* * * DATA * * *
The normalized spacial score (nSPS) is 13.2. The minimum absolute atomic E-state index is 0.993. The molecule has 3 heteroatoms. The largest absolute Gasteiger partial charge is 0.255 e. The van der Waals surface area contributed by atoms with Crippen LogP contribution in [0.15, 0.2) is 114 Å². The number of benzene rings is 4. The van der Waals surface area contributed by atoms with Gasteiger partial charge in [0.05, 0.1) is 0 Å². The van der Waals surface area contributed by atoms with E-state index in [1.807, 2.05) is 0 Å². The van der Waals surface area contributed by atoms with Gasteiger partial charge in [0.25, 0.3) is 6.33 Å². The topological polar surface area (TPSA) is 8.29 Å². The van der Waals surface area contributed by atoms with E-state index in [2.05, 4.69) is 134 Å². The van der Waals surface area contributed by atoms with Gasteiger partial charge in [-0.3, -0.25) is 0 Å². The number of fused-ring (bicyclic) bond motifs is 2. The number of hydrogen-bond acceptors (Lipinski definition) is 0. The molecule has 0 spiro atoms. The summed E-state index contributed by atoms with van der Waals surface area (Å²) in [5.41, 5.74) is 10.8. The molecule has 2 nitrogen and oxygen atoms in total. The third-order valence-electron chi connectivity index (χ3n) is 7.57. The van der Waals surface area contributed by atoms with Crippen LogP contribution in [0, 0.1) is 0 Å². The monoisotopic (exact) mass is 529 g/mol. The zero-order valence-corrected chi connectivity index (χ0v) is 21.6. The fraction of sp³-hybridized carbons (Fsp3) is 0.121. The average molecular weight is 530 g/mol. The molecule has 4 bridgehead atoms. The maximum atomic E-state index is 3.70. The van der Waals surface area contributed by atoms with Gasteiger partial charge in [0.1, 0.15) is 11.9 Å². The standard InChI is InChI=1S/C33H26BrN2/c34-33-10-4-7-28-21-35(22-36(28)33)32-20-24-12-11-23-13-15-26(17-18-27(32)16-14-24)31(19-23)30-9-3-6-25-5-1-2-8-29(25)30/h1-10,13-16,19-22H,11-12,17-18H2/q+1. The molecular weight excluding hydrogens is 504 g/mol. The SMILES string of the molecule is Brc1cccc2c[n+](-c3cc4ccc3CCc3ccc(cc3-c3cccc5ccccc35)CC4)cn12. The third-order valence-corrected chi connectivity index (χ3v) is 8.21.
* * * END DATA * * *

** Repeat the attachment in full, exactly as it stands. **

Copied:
The normalized spacial score (nSPS) is 13.2. The minimum absolute atomic E-state index is 0.993. The molecule has 3 heteroatoms. The largest absolute Gasteiger partial charge is 0.255 e. The van der Waals surface area contributed by atoms with Crippen LogP contribution in [0.15, 0.2) is 114 Å². The number of benzene rings is 4. The van der Waals surface area contributed by atoms with Gasteiger partial charge in [0.05, 0.1) is 0 Å². The van der Waals surface area contributed by atoms with E-state index in [1.807, 2.05) is 0 Å². The van der Waals surface area contributed by atoms with Gasteiger partial charge in [0.25, 0.3) is 6.33 Å². The topological polar surface area (TPSA) is 8.29 Å². The van der Waals surface area contributed by atoms with E-state index in [2.05, 4.69) is 134 Å². The van der Waals surface area contributed by atoms with Gasteiger partial charge in [-0.3, -0.25) is 0 Å². The number of fused-ring (bicyclic) bond motifs is 2. The number of hydrogen-bond acceptors (Lipinski definition) is 0. The molecule has 0 spiro atoms. The summed E-state index contributed by atoms with van der Waals surface area (Å²) in [5.41, 5.74) is 10.8. The molecule has 2 nitrogen and oxygen atoms in total. The third-order valence-electron chi connectivity index (χ3n) is 7.57. The van der Waals surface area contributed by atoms with Crippen LogP contribution in [0, 0.1) is 0 Å². The monoisotopic (exact) mass is 529 g/mol. The zero-order valence-corrected chi connectivity index (χ0v) is 21.6. The fraction of sp³-hybridized carbons (Fsp3) is 0.121. The average molecular weight is 530 g/mol. The molecule has 4 bridgehead atoms. The maximum atomic E-state index is 3.70. The van der Waals surface area contributed by atoms with Gasteiger partial charge in [0.1, 0.15) is 11.9 Å². The standard InChI is InChI=1S/C33H26BrN2/c34-33-10-4-7-28-21-35(22-36(28)33)32-20-24-12-11-23-13-15-26(17-18-27(32)16-14-24)31(19-23)30-9-3-6-25-5-1-2-8-29(25)30/h1-10,13-16,19-22H,11-12,17-18H2/q+1. The molecular weight excluding hydrogens is 504 g/mol. The SMILES string of the molecule is Brc1cccc2c[n+](-c3cc4ccc3CCc3ccc(cc3-c3cccc5ccccc35)CC4)cn12. The third-order valence-corrected chi connectivity index (χ3v) is 8.21.